The Golden Wolf Saga (HarperCollins) is a trilogy of novels about the rise of the first king of Norway in the Viking Age of Exploration. The Half-Drowned King and The Sea Queen have been released. The final volume, The Golden Wolf, will be published by HarperCollins on August 13, 2019.
THE GOLDEN WOLF (August 13, 2019)
Ragnvald has long held to his vision of King Harald as a golden wolf who will bring peace to Norway as its conqueror–even though he knows that Harald’s success will eventually mean his own doom. He is grateful to have his beloved sister, the fierce and independent Svanhild, once more at his side to help keep their kingdom secure. Free from the evil husband who used her, she is now one of Harald’s many wives.
While Svanhild is happy to be reunited with her beloved brother, and enjoys more freedom than ever before, she is restless and lonely. When an old enemy of Ragnvald’s kidnaps his niece, Freydis, his sister follows the daughter she has neglected to Iceland, where an old love awaits. This strange new land offers a life far different from what each has left behind, as well as unexpected challenges and choices.
Ragnvald, too, must contend with change. His sons–the gifted Einar, the princely Ivar, and the adventurous Rolli–are no longer children. Harald’s heirs have also grown up. Stepping back from his duties as king, he watches as his sons pursue their own ambitions. But Norway may no longer be large enough for so many would-be kings.
Now in their twilight years, these venerable men whose lives have been shaped by war must face another battle that awaits. A growing rebellion pits Ragnvald and his sons against enemies old and new, and a looming tragedy threatens to divide the hardened warrior from Harald and all who care for him. Across the sea, Svanhild, too, wrestles with a painful decision, risking the dissolution of her fragile new family as she desperately tries to save it.
Yet as old heroes fall, new heroes arise. For years, Ragnvald and Svanhild pursued the destinies bestowed by their ancient gods. Though the journey has cost them much, their sacrifices and dreams will be honored by the generations that follow, beginning with Freydis and Einar. Emerging from their parents’ long shadows, they have begun to carry on the family’s legacy while pursuing their own glorious fates.
This compelling conclusion to the Golden Wolf trilogy recreates Viking-age Scandinavia in all its danger, passion, power, and glory–a world of brutality and myth, loyalty and betrayal, where shifting alliances and vengeance can build kingdoms . . . and can tear them down.
Advance Praise for THE GOLDEN WOLF from Kirkus:
The final installment of Hartsuyker’s epic trilogy (The Sea Queen, 2018, etc.) brings together old friends and foes with a new generation of characters to follow, admire, and cheer.When we last saw Ragnvald, he was the captive of Solvi, his sister Svanhild’s seafaring first husband, and in bad need of rescue. Years later, the venerated warrior feels the effects of old age and constant battle. As King Harald’s best friend and most trusted warrior, Ragnvald manages the king’s ever expanding holdings while Harald is distracted by a beautiful new wife. To make matters worse, Ragnvald’s visibility throughout the kingdom marks him as a suspected usurper of Harald’s power. But it’s Harald’s scheming son, Halfdan, who presents the real problem. Tired of waiting his turn, Halfdan mounts a rebellion by gathering allies from Denmark, Scotland, Ireland, and Sweden. Meanwhile, Svanhild has become disenchanted with her husband, Harald, despite having an unusual amount of freedom and power as his queen. So when she suddenly has the chance to return to Solvi, exiled in Iceland, she takes it. As Hartsuyker weaves the conclusion to her masterful epic, she artfully passes Ragnvald and Svanhild’s story on to a new generation of characters. How have Svanhild and Ragnvald’s complicated web of decisions affected their children? And what kind of world will they inherit once their parents are gone? Freydis, Svanhild and Solvi’s teenage daughter, is a compelling new character, and she transforms from a scared young girl into a leader who wields soft power and political influence with a just hand. Ragnvald’s sons, Ivar, Einar, and Rolli, each become, in their own ways, casualties to the constraints of Viking masculinity, steeped in both honor and vengeance. As the book races toward its conclusion, Ragnvald senses the fulfillment of an old prophecy and must decide whether to sacrifice himself for those he loves—or feed his family to the wolves. A political whirlwind with adventure galore; Hartsuyker bows out on a high note.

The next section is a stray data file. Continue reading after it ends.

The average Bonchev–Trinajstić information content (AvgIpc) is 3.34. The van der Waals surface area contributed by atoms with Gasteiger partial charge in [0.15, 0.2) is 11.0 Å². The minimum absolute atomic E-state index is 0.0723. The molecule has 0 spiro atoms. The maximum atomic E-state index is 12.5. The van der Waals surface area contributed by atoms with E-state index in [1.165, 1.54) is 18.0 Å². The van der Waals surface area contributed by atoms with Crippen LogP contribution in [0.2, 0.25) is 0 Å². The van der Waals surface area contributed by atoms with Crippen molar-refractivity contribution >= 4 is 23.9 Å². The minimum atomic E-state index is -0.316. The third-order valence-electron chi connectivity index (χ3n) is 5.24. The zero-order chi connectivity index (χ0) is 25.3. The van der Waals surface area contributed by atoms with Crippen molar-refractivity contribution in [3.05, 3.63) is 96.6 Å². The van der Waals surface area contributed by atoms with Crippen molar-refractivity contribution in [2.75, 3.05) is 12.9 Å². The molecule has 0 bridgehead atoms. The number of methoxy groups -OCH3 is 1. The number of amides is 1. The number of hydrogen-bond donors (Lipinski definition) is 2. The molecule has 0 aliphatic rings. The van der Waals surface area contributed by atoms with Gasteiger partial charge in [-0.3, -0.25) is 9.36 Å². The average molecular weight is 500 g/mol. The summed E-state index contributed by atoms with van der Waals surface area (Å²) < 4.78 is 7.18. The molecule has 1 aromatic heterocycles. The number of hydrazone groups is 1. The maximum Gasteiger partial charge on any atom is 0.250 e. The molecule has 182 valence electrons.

The epic Viking saga begun in The Half-Drowned King continues with this exhilarating tale filled with the excitement, romantic adventure, political intrigue, violence, and rich history that have made Game of Thrones, Outlander, and Neil Gaiman’s Norse Mythology popular bestsellers.
Six years after The Half-Drowned King, Ragnvald Eysteinsson is now king of Sogn, but fighting battles for King Harald keeps him away from home, as he confronts treachery and navigates a political landscape that grows more dangerous the higher he rises.
Ragnvald’s sister Svanhild has found the freedom and adventure she craves at the side of the rebel explorer Solvi Hunthiofsson, though not without a cost. She longs for a home where her quiet son can grow strong, and a place where she can put down roots, even as Solvi’s ambition draws him back to Norway’s battles again and keeps her divided from her brother.
As a growing rebellion unites King Harald’s enemies, Ragnvald suspects that some Norse nobles are not loyal to Harald’s dream of a unified Norway. He sets a plan in motion to defeat all of his enemies, and bring his sister back to his side, while Svanhild finds herself with no easy decisions, and no choices that will leave her truly free. Their actions will hold irrevocable repercussions for the fates of those they love and for Norway itself.